Now the only thing left is to do the final checks and strap in. My pilot for the flight was FLT.LT Jonathan Morgan who has been in the team the whole time I have been working with the Roulettes, so it was great to be flying with someone I knew. Jonathan is in the pairs display along with FLT.LT Andrew Robinson, and together as the pairs team they perform their trademark formation known as “Mirror”. We had talked for many months about which photo’s were a high priority and we all agreed the “Mirror” was the number one shot we needed to get. To make sure we had the best chance, we measured out the wingspan and the degree of angle the lens would get, and then talked about all the things that could happen.

It's all about to get real.
It’s all about to get real.

 

Last checks
Last checks

Once strapped in the canopy was shut and the engine started, from here it was just waiting for all the checks to be done then start taxiing out to the runway. Lining up to take off as a 3 ship, the moment was here, and feeling the brakes come off knowing it’s really happening it was something I would never forget. The dream from early childhood to fly with the Roulettes is REALLY happening! The thing was, I knew just how many people had made this flight happen so I just started smashing out as many photo’s as I could. 

Not a bad view to take in before it gets very real. PC-9 A23-058.
Not a bad view to take in before it gets very real. PC-9 A23-058.

You always have a clear plan of the photo’s you would like to get but once in the air the amount of awesome views just takes over. Straight away R4,R5 & R6 formed up and it became very clear just how close these guys actually fly together. Soon we caught up with R1,R2 & R3 and headed north to our practice area, flying in close formation the whole way. Since everything was going good Jonathan asked if I wanted to do a quick inverted flight just to check I was ok with it all, and with a quick reply of “Yes” he counted down and flipped the PC-9 over. I grabbed a few pics just to see how it would look and make sure I could control everything I needed to do.

Thumbs up from FLTLT Andrew Robinson just after departing for the flight. PC-9 A23-025.
Thumbs up from FLTLT Andrew Robinson just after departing for the flight. PC-9 A23-025.

 

Catching up with the rest of the team, R4 in front. PC-9 A23-067.
Catching up with the rest of the team, R4 in front. PC-9 A23-067.

 

The Roulette team meeting up to start the practice.
The Roulette team meeting up to start the practice.

 

Our first try at inverted flight to see how I handled it.
Our first try at inverted flight to see how I handled it.

 

Flipping back over we manoeuvered into some different formations and just cruised around the area we had available. All the time we were in the left outside position, so the whole flight I was looking out to my right taking photo’s. I didn’t really recall looking at the horizon, or anything inside the cockpit, as this was my biggest Roulette photographic opportunity, and I simply had to come back with some cracker photo’s. Due to Townsville airport being so close to the display area we had to wait for our time slot, but as luck would have it, something happened and we got pushed back.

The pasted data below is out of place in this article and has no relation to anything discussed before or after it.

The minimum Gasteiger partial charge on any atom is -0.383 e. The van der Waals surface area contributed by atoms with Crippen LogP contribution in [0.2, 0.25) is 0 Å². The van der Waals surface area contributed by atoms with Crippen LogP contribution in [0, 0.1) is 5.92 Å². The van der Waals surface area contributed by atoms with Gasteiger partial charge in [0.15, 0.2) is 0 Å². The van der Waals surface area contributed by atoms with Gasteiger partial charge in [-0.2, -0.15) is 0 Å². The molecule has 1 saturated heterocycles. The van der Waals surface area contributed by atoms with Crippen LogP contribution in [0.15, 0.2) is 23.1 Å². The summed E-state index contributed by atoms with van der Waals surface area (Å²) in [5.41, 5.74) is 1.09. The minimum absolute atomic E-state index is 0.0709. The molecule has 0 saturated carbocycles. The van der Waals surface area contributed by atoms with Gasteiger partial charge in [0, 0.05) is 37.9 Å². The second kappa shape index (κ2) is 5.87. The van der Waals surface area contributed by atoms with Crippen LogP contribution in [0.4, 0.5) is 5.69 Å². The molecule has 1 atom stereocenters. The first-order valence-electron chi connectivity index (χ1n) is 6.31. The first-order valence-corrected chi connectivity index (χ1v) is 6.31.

The team rolling into one of the many formation's.
The team rolling into one of the many formation’s.

 

Enjoying the roller coaster ride.
Enjoying the roller coaster ride.

 

Rolling back in again over the beautiful water north of Townsville.
Rolling back in again over the beautiful water north of Townsville.

Everything was going good so it was time to try and get this inverted “Mirror” photo. We let the rest of the team move away and we started to manoeuvre the same way it’s performed in the public display. We moved around in an arc with Andrew below us on our left. Once Jonathan was in position he flipped us over inverted and then Andrew sped up to get into position directly below us. I was shooting non-stop but flying inverted, being so close to another plane ,is just something I really can’t describe, it’s just right there and while that’s full on, you are also inverted the whole time! I didn’t look anywhere apart from straight down and working the camera to get different settings.

Yes it feels this close.
Yes it feels this close.

 

We flipped back over and I quickly check the photo’s, you wouldn’t believe it but we were too close !!!! Jonathan asked how we went and I told him we needed more separation to which he laughed. The information was passed to Andrew and we lined up again, snap, the PC-9 flips over and it’s all on again. Andrew moves forward and lines up with us, I start taking photo’s and hope I get what is needed. Flipping back over I look at the photo’s but damn,  I still didn’t get the whole aircraft in the shot! I again passed the information to Jonathan which he radioed to the team. R1 leader radioed back to see if I was keen for another go as time was running out, hell yes, let’s do this one last time. I knew I had to nail it this time.

Roulette 6 coming around again before we flip over and he moves into position. PC-9 A23-025.
Roulette 6 coming around again before we flip over and he moves into position.

Around we came again but I could tell Andrew was lower this time , we flipped over and he moved forward. Just as he got below us the light just went off.  It was like someone had opened up the clouds to let the light highlight the aircraft and water below. We rolled back over and I looked at the back of the camera, straight away one frame just stood out and I called Jonathan to say we got it.